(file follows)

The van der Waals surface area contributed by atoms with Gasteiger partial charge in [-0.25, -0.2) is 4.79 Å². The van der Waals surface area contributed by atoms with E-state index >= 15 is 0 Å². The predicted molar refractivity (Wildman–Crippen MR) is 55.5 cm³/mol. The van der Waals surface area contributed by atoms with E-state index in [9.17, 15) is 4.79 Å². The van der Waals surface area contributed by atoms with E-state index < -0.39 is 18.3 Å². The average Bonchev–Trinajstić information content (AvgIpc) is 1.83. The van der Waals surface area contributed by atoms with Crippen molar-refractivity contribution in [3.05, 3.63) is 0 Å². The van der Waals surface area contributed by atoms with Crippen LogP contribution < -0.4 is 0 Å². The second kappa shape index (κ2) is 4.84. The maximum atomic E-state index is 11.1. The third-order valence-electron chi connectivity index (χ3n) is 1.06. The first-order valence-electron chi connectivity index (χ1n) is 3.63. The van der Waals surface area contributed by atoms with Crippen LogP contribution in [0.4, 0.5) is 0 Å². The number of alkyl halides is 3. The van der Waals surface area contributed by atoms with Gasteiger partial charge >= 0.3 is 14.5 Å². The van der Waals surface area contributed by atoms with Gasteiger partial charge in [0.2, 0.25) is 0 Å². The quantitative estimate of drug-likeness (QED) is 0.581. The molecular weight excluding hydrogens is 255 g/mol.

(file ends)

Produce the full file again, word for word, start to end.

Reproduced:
The van der Waals surface area contributed by atoms with Gasteiger partial charge in [-0.25, -0.2) is 4.79 Å². The van der Waals surface area contributed by atoms with E-state index >= 15 is 0 Å². The predicted molar refractivity (Wildman–Crippen MR) is 55.5 cm³/mol. The van der Waals surface area contributed by atoms with E-state index in [9.17, 15) is 4.79 Å². The van der Waals surface area contributed by atoms with E-state index < -0.39 is 18.3 Å². The average Bonchev–Trinajstić information content (AvgIpc) is 1.83. The van der Waals surface area contributed by atoms with Crippen molar-refractivity contribution in [3.05, 3.63) is 0 Å². The van der Waals surface area contributed by atoms with Crippen LogP contribution < -0.4 is 0 Å². The second kappa shape index (κ2) is 4.84. The maximum atomic E-state index is 11.1. The third-order valence-electron chi connectivity index (χ3n) is 1.06. The first-order valence-electron chi connectivity index (χ1n) is 3.63. The van der Waals surface area contributed by atoms with Crippen LogP contribution in [0.4, 0.5) is 0 Å². The number of alkyl halides is 3. The van der Waals surface area contributed by atoms with Gasteiger partial charge >= 0.3 is 14.5 Å². The van der Waals surface area contributed by atoms with Gasteiger partial charge in [0.2, 0.25) is 0 Å². The quantitative estimate of drug-likeness (QED) is 0.581. The molecular weight excluding hydrogens is 255 g/mol.